Background: Although the Fisher scale is commonly used to grade vasospasm risk in aneurysmal subarachnoid hemorrhage (aSAH) patients, it fails to account for increasing subarachnoid hemorrhage (SAH) thickness.
Objective: We developed a simple quantitative scale based on maximal SAH thickness and compared its reproducibility and ability to predict symptomatic vasospasm against the Fisher scale.
Methods: The incidence of radiographic and symptomatic vasospasm among 250 aSAH patients treated at our institution was investigated. Admission head computed tomography scans were graded according to the Fisher scale and the proposed scale, which assigns a score from 1 to 5 based on a single measurement of maximum SAH thickness. We calculated vasospasm risk per grade for the Fisher scale and the proposed scale, and compared inter- and intraobserver variability for both scales.
Results: Forty-five patients (20.6%) developed symptomatic vasospasm. On the proposed scale, grade 5 patients were at highest risk, with an odds ratio for symptomatic vasospasm of 11 (95% confidence interval [CI] 2.27-53.37). Odds ratios for proposed grades 4 and 3 were 4.63 (95% CI 1.10-19.59) and 3.04 (95% CI 0.85-10.90), respectively. The odds ratio for Fisher grade 3 was 3.3 (0.96-11.30). Mean inter- and intraobserver agreement was greater for the proposed scale in comparison with the Fisher scale (κ0.65 and κ0.81 vs κ0.51 and κ0.35, respectively).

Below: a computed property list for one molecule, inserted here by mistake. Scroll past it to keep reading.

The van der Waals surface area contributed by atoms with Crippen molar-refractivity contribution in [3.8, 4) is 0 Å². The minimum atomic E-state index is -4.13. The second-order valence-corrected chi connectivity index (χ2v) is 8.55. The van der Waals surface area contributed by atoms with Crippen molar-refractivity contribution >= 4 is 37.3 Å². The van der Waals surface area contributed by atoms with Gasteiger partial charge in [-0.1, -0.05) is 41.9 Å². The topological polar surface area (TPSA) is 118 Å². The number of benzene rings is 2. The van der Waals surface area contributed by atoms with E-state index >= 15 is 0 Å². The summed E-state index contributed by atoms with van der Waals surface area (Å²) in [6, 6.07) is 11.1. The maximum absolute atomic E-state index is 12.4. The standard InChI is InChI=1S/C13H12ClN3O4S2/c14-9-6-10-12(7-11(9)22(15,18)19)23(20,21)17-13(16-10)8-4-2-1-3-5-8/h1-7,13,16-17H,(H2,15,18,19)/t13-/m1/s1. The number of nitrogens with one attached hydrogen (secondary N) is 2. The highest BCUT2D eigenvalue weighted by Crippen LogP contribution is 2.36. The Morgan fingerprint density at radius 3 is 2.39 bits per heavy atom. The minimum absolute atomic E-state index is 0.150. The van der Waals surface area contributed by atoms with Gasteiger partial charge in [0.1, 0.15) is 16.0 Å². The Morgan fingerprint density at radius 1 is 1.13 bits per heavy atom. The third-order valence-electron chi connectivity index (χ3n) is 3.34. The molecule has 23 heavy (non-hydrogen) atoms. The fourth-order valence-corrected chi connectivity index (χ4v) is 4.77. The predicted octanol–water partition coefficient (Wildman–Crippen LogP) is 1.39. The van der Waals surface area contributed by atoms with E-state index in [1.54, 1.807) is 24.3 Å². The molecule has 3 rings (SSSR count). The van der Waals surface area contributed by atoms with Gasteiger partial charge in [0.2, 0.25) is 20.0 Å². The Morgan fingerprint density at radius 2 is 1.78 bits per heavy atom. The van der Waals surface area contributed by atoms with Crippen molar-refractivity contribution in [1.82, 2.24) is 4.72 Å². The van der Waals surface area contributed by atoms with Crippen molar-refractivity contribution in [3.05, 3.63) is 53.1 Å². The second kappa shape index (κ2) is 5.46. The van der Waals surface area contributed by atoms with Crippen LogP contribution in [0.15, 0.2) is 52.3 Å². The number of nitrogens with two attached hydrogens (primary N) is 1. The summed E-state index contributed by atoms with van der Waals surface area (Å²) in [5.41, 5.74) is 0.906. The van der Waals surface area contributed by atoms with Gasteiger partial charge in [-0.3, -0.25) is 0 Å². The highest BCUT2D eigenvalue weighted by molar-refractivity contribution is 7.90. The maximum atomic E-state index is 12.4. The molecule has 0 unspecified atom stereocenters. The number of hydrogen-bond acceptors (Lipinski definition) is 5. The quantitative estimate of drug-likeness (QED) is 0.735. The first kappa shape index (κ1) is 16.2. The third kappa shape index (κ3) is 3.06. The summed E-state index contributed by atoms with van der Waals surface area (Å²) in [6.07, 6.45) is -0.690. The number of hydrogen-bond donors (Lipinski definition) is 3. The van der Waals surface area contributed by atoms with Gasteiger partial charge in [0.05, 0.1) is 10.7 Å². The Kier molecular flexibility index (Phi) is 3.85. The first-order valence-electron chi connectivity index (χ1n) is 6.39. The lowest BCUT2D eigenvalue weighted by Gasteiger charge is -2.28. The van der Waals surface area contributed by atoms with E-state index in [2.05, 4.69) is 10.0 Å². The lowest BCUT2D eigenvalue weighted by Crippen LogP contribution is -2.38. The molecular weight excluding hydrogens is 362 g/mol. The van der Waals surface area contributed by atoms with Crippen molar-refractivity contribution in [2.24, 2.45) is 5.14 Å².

Conclusion: The new scale accounted for increasing SAH thickness and was superior to the Fisher scale in inter- and intraobserver agreement and in predicting symptomatic vasospasm, particularly among the highest-risk patients.